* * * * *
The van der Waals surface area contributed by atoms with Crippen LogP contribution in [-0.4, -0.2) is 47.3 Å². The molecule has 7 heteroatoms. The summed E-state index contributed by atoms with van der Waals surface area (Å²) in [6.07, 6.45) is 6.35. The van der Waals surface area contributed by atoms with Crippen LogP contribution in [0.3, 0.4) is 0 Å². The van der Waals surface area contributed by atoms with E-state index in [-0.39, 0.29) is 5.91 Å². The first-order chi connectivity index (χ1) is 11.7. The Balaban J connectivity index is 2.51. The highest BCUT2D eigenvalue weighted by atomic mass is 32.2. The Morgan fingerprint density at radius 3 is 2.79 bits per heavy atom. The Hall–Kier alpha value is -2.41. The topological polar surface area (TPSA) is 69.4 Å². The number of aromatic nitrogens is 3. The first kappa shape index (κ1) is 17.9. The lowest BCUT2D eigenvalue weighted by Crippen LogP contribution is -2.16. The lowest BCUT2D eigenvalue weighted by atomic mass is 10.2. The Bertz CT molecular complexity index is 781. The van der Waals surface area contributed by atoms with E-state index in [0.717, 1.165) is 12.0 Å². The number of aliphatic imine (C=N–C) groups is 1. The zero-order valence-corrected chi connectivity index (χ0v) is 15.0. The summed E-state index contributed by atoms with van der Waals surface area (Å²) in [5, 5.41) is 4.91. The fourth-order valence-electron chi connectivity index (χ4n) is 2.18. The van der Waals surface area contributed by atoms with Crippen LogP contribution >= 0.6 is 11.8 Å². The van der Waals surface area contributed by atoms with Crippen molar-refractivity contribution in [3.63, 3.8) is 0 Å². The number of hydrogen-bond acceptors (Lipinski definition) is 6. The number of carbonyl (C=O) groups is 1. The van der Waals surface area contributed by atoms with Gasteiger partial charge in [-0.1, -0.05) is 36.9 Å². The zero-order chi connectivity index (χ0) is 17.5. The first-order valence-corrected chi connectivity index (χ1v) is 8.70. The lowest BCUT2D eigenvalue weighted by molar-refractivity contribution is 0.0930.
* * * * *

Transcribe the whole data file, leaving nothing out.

The van der Waals surface area contributed by atoms with Crippen LogP contribution in [-0.4, -0.2) is 47.3 Å². The molecule has 7 heteroatoms. The summed E-state index contributed by atoms with van der Waals surface area (Å²) in [6.07, 6.45) is 6.35. The van der Waals surface area contributed by atoms with Crippen LogP contribution in [0.3, 0.4) is 0 Å². The van der Waals surface area contributed by atoms with E-state index in [-0.39, 0.29) is 5.91 Å². The first-order chi connectivity index (χ1) is 11.7. The Balaban J connectivity index is 2.51. The highest BCUT2D eigenvalue weighted by atomic mass is 32.2. The Morgan fingerprint density at radius 3 is 2.79 bits per heavy atom. The Hall–Kier alpha value is -2.41. The topological polar surface area (TPSA) is 69.4 Å². The number of aromatic nitrogens is 3. The first kappa shape index (κ1) is 17.9. The lowest BCUT2D eigenvalue weighted by Crippen LogP contribution is -2.16. The lowest BCUT2D eigenvalue weighted by atomic mass is 10.2. The Bertz CT molecular complexity index is 781. The van der Waals surface area contributed by atoms with E-state index in [0.717, 1.165) is 12.0 Å². The number of aliphatic imine (C=N–C) groups is 1. The zero-order valence-corrected chi connectivity index (χ0v) is 15.0. The summed E-state index contributed by atoms with van der Waals surface area (Å²) in [5, 5.41) is 4.91. The fourth-order valence-electron chi connectivity index (χ4n) is 2.18. The van der Waals surface area contributed by atoms with Crippen LogP contribution >= 0.6 is 11.8 Å². The van der Waals surface area contributed by atoms with Crippen molar-refractivity contribution in [3.63, 3.8) is 0 Å². The number of hydrogen-bond acceptors (Lipinski definition) is 6. The number of carbonyl (C=O) groups is 1. The van der Waals surface area contributed by atoms with Gasteiger partial charge in [-0.1, -0.05) is 36.9 Å². The zero-order chi connectivity index (χ0) is 17.5. The first-order valence-corrected chi connectivity index (χ1v) is 8.70. The lowest BCUT2D eigenvalue weighted by molar-refractivity contribution is 0.0930.